IL-1β, IL-8 and TNF-α are three important examples of a class of signaling molecules known as pro-inflammatory cytokines, which play an important role in initiating the body’s acute phase inflammatory response to infections, injuries, or possibly stress. IL-1β and to a lesser extent TNF-α, have been strongly associated with oral inflammatory conditions including gingivitis and periodontal disease. These conditions play a larger role in more severe systemic diseases such as cardiovascular disease and diabetes. IL-6 also induces the production of C-reactive protein (CRP) in the liver, which when elevated chronically can lead to obesity. Importantly, several reports indicate that all four cytokines may contribute to the pathogenesis of certain oral cancers and have been implicated as markers for early oral cancer detection. Therefore, in addition to their utility in assessing oral inflammation, these markers may also be of interest in other fields, including cancer, asthma, and stress research.
|Optimum Collection Volume:||100 μL|
|Total Number of Samples Required:||1|
|IL-1 beta:||0.0195-589 pg/mL|
How to Collect Saliva
CYTOKINE PANEL SALIVA COLLECTION CONSIDERATIONS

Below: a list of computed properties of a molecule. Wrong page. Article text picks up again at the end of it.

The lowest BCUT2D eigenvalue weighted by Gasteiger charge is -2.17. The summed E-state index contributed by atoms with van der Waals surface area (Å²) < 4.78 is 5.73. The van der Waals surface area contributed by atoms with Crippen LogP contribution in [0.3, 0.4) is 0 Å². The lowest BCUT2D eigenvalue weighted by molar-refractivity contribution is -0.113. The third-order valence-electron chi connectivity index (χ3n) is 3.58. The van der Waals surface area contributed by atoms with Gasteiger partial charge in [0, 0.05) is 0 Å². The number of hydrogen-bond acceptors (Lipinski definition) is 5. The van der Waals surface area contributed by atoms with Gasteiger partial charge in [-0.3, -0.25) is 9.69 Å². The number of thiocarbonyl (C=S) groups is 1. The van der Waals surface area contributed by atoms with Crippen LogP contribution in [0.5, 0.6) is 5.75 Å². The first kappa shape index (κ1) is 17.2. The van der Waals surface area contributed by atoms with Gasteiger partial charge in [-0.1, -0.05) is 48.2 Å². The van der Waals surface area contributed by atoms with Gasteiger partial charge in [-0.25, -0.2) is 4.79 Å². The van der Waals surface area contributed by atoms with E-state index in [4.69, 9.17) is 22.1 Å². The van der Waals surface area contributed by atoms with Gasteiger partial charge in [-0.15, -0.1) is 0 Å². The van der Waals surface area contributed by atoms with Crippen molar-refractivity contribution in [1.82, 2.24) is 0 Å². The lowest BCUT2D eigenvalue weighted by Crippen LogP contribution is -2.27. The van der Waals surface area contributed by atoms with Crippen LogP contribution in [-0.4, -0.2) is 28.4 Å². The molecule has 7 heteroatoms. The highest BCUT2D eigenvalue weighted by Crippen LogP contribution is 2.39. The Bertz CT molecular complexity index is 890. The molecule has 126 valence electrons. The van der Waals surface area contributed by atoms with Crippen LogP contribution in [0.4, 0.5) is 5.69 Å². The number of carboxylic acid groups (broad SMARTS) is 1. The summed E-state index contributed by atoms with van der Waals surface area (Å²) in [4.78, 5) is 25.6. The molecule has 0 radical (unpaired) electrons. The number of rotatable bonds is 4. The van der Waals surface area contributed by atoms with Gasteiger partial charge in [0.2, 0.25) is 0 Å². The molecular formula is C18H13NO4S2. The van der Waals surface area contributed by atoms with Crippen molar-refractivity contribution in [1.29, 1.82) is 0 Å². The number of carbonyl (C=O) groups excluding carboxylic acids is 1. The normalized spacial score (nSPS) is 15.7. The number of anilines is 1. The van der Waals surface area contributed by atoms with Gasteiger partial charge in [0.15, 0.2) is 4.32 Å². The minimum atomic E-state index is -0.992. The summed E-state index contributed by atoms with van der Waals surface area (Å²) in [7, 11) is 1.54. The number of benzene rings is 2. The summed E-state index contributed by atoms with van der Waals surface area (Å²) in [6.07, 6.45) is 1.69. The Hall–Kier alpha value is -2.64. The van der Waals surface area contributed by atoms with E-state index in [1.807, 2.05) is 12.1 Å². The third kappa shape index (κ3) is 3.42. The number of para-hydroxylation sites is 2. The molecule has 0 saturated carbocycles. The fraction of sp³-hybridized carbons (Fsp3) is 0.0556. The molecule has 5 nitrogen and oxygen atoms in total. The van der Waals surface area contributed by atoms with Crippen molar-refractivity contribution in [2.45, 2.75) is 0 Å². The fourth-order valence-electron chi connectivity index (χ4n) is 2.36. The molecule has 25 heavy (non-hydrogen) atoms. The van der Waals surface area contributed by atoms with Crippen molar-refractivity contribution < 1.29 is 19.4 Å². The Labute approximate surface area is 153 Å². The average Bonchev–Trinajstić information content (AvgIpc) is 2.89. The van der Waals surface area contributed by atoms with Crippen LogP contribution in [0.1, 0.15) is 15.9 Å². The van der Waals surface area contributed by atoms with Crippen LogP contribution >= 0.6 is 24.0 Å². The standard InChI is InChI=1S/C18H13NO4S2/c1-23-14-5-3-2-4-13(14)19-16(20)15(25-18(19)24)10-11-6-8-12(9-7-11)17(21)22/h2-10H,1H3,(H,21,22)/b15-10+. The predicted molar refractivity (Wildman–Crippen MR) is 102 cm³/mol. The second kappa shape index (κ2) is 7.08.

Better results begin with better saliva collection. This collection protocol features general considerations to maximize salivary Cytokine analysis. Use this saliva collection protocol to plan your collection methodology and sampling schemes.
References & Salivary Cytokine Research
- Bishop, N.C. & Gleeson, M. (2009). Acute and chronic effects of exercise on markers of mucosal immunity. AFront Biosci, 14, 4444-56.
- Brandtzaeg, P. (2007). Do salivary antibodies reliably reflect both mucosal and systemic immunity? . Ann N Y Acad Sci, 1098, 288-311.
- Brennan, M.T. & Fox, P.C. (2000). Cytokine mRNA expression in the labial salivary glands of healthy volunteers. Oral Dis, 6(4), 222-26.
- Chiapelli, F., Iribarren, F.J., & Prolo, P. (2006). Salivary biomarkers in psychobiological medicine. . Bioinformation, 1(8), 331-4.
- Minetto, M.A., Gazzoni, M., Fanfranco, F., Baldi, M., Saba, L., Pedrola, R., Komi, P.V., & Rainoldi, A. (2007). Influence of the sample collection method on salivary interleukin-6 levels in resting and post-exercise conditions. Eur J Appl Physiol, 101(2), 249-56.
- Ng, P.Y., Donley, M., Hausmann, E., Hutson, A.D., Rossomando, E.F., & Scannapieco, F.A. (2007). Candidate salivary biomarkers associated with alveloar bone loss: Cross-sectional and in vitro studies. FEMS Immuno Med Microbiol, 49(2), 252-60.
- Ruhl, S., Hamberger, S., Betz, R., Sukkar, T., Schmalz, G., Seymour, R.A., Hiller, K.A., & Thomason, J.M. (2004). Salivary proteins and cytokines in drug-induced gingival overgrowth. J Dent Res, 83(4), 322-6.
- Sjögren, E., Leanderson, P., Kristenson, M., & Ernerudh, J. (2006). Interleukin-6 levels in relation to psychosocial factors: Studies on serum, saliva, and in vitro production by blood mononuclear cells. . Brain Behav Immun, 20(3), 270-78.
- Wozniak, K.L. Arribas, A., Leigh, J.E., & Fidel, P.L., Jr. (2002). Inhibitory effects of whole and parotid saliva on immunomodulators. Oral Microbiol Immunol, 17(2), 100-07.